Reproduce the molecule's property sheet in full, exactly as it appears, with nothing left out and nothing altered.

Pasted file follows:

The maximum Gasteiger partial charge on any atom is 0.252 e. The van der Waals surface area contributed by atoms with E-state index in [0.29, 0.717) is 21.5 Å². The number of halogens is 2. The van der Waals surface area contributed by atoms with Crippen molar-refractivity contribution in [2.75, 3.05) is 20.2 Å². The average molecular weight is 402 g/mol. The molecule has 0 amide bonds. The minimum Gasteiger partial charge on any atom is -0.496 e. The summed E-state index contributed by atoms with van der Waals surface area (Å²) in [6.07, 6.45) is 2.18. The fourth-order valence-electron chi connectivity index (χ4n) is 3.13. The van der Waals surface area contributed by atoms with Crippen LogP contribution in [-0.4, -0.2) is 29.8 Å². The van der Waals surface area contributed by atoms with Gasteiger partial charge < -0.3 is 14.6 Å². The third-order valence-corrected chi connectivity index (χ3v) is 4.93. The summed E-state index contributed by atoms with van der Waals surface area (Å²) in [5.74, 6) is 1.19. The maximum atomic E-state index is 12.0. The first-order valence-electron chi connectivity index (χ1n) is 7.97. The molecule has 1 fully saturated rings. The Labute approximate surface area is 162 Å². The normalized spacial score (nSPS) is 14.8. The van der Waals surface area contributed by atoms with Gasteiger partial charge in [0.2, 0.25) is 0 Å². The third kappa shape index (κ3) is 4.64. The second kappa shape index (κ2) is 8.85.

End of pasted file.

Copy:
The maximum Gasteiger partial charge on any atom is 0.252 e. The van der Waals surface area contributed by atoms with E-state index in [0.29, 0.717) is 21.5 Å². The number of halogens is 2. The van der Waals surface area contributed by atoms with Crippen molar-refractivity contribution in [2.75, 3.05) is 20.2 Å². The average molecular weight is 402 g/mol. The molecule has 0 amide bonds. The minimum Gasteiger partial charge on any atom is -0.496 e. The summed E-state index contributed by atoms with van der Waals surface area (Å²) in [6.07, 6.45) is 2.18. The fourth-order valence-electron chi connectivity index (χ4n) is 3.13. The van der Waals surface area contributed by atoms with Crippen LogP contribution in [-0.4, -0.2) is 29.8 Å². The van der Waals surface area contributed by atoms with Gasteiger partial charge < -0.3 is 14.6 Å². The third-order valence-corrected chi connectivity index (χ3v) is 4.93. The summed E-state index contributed by atoms with van der Waals surface area (Å²) in [5.74, 6) is 1.19. The maximum atomic E-state index is 12.0. The first-order valence-electron chi connectivity index (χ1n) is 7.97. The molecule has 1 fully saturated rings. The Labute approximate surface area is 162 Å². The normalized spacial score (nSPS) is 14.8. The van der Waals surface area contributed by atoms with Gasteiger partial charge in [0.2, 0.25) is 0 Å². The third kappa shape index (κ3) is 4.64. The second kappa shape index (κ2) is 8.85.